selena larson The Dos and Don’ts of Brand Awareness Videos YouTube announced a new way of filtering out annoying comments on videos. Starting this week, YouTube comments will be powered by Google+, Google’s social network.The video site is notorious for users who down-vote videos en masse or post vicious replies, so YouTube is taking action to provide higher-quality comments and conversations.YouTube declares that it’s making comments better by integrating Google+. It will prioritize comments from recognizable profiles, like the video creator or friends. Posted comments can be shared privately or in users’ Google+ circles, and additional moderating tools will give video creators the ability to block phrases or auto-approve comments. “The grand idea is to try and turn these one-off comments into conversations that you really care about,” said Matt McLernon, a spokesperson for YouTube.But There’s Another Agenda HereWhile this seems like an effort by YouTube to improve the user experience, it is also a thinly veiled attempt by Google to bring Google+ services to the mainstream. Google has already integrated its social network in most of its products with the hopes of increasing engagement, provoking annoyance among some users. YouTube will be one of Google’s largest platforms to force its users to sign up for a Google+ account.Google+ may be the web’s second-largest social network behind Facebook, but that could be due to the fact that almost everyone with a Gmail account has a Google+ account, too. Whether they’re using them or not is another story.YouTube users who don’t already have a Google+ account will have to sign up for one using a Gmail address in order to participate in page discussions and, eventually, to comment on videos.YouTube said that users can register with either a Google+ profile or page so they can still use anonymous usernames. “On the Google+ side, you enter as much information as you like,” McLernon said. “On the YouTube side you can use a Plus page, so if you want to be awesomeperson5000, you can do that.” YouTube claims that the majority of YouTube commenters are already Google+ users, so many people might not even notice a difference. But with over one billion monthly unique users, there is bound to be a significant amount of people that registered with alternative email addresses. The company is risking a user revolt by mandating all commenters be Google+ users, as many people are already unhappy that the service is being forced on them. YouTube will begin rolling out the changes on channel pages today, with the exclusive Google+ commenting and linking system due globally later this year.Image via BrianDHawkins on Flickr Related Posts Tags:#Google#YouTube Guide to Performing Bulk Email Verification Facebook is Becoming Less Personal and More Pro… A Comprehensive Guide to a Content Audit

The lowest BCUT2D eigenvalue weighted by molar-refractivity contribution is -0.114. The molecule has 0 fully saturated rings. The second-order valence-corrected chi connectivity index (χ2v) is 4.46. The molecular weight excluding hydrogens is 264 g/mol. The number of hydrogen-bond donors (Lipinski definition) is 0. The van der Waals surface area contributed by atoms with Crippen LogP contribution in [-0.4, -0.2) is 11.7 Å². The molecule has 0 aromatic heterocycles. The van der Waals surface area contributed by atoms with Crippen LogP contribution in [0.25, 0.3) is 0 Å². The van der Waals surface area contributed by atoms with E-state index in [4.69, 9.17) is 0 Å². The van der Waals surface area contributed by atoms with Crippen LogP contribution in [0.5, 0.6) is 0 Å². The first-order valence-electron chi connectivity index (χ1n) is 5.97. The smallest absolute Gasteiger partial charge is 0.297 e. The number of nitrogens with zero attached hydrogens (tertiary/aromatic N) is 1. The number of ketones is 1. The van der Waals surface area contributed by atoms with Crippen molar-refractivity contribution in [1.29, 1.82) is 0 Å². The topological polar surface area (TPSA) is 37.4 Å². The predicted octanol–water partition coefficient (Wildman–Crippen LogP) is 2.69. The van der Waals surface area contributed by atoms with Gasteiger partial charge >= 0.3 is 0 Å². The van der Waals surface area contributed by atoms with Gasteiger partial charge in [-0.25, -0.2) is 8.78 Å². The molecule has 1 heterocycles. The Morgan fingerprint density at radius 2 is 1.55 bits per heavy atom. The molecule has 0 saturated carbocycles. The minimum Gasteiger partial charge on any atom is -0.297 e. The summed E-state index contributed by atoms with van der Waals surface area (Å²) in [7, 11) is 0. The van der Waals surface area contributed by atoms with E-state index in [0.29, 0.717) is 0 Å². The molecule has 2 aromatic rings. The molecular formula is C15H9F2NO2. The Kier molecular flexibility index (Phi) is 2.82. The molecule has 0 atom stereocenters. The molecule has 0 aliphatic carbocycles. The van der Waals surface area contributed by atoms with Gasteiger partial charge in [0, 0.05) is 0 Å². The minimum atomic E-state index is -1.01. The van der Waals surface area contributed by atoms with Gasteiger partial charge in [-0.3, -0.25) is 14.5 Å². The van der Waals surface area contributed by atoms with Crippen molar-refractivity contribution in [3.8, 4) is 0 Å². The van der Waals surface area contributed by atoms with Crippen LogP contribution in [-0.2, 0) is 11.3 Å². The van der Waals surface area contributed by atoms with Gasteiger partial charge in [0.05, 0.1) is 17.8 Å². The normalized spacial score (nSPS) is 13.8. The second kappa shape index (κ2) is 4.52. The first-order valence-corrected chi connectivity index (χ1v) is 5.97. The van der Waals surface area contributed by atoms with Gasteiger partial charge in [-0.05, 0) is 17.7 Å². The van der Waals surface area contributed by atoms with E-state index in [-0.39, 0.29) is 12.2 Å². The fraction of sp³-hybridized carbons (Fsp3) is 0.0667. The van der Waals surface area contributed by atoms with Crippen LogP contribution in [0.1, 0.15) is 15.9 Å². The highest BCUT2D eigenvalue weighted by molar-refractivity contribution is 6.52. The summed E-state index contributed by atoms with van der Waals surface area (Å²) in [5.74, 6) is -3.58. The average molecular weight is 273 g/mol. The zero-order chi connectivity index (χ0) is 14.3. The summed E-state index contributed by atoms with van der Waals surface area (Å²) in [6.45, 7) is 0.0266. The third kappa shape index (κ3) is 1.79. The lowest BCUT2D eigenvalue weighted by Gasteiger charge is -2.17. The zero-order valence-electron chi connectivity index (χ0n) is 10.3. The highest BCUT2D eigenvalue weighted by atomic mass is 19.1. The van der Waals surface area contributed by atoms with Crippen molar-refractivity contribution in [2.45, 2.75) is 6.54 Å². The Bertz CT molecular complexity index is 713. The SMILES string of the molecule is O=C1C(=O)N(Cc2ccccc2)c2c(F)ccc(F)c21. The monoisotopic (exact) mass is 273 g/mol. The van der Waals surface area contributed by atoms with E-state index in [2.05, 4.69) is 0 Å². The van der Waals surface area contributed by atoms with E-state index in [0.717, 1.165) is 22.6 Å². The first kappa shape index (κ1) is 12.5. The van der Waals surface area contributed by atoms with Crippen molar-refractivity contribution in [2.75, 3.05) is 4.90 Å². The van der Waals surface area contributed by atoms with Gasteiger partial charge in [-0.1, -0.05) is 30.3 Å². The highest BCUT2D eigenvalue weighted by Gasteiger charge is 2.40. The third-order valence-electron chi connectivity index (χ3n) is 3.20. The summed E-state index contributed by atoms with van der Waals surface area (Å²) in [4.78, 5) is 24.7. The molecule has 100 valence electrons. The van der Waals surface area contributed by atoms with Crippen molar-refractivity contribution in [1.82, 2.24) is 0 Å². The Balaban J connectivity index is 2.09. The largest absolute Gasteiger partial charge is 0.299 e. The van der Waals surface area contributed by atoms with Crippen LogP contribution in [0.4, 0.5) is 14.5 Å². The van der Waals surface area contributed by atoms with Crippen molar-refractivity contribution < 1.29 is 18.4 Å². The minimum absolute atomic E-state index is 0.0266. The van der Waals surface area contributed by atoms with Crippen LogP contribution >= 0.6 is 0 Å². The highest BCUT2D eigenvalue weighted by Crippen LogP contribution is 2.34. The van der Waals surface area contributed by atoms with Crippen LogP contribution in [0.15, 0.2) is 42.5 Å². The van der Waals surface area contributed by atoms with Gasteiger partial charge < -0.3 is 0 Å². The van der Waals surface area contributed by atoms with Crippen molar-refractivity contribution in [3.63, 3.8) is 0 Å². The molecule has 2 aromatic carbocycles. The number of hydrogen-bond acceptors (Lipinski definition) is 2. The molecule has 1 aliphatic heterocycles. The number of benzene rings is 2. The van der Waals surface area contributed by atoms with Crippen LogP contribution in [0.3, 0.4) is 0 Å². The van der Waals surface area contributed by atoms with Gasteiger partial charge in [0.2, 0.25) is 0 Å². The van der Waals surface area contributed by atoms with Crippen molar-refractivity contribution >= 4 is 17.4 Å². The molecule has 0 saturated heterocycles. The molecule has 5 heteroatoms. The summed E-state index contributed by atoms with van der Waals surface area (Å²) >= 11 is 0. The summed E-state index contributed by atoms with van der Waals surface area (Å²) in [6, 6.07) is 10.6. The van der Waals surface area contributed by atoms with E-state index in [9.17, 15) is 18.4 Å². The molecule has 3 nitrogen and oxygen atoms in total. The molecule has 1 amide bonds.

Violence erupted again in the Darjeeling hills on Saturday after two persons were killed, allegedly in firing by police and security forces. The Army was redeployed to control the situation, which turned volatile as pro-Gorkhaland supporters clashed with the police in Darjeeling town and adjoining areas. Tension gripped the hills after the death of Tashi Bhutia, a Gorkha National Liberation Front supporter, at Sonada. GNLF spokespers- on Neeraj Zimba said Bhutia was shot dead by security forces on Friday night. The police, however, said they did not have any report of firing. “We don’t have any report of police firing as of now. We are looking into the incident. We can give you details later,” a police officer said. Clashes erupted as the procession carrying Bhutia’s body turned violent and protesters attacked a police outpost at Sonada. A pitched battle ensued between the protesters and police. The protesters also set ablaze the Sonada station of the heritage Darjeeling Himalayan Railway. The violence soon spread to Darjeeling town with clashes at Chowk Bazar. Police resorted to tear gas shelling to disperse the mob, which allegedly tried to attack the office of Deputy Superintendent of Police. A second youth later succumbed to bullet injuries sustained during the violence. He is yet to be identified but is thought to be a resident of Singhamari. Clashes were also reported from Kalimpong where protesters set on fire property of the State Forest Department.Two columns of the Army, one at Sonada and the other in Darjeeling town, were deployed to control the situation. “One accident has happened at Sonada. This is because they attacked the police.. We will have to look into who is responsible,” Chief Minister Mamata Banerjee said at the State Secretariat. Urging pro-Gorkhaland supporters to shun violence, Ms. Banerjee said she was ready to hold meetings with political parties in the hills in the next 10-15 days. “I am asking the administration and the people to exercise restraint,” she said.She asked protesters to allow the government to send food and other supplies to the hills.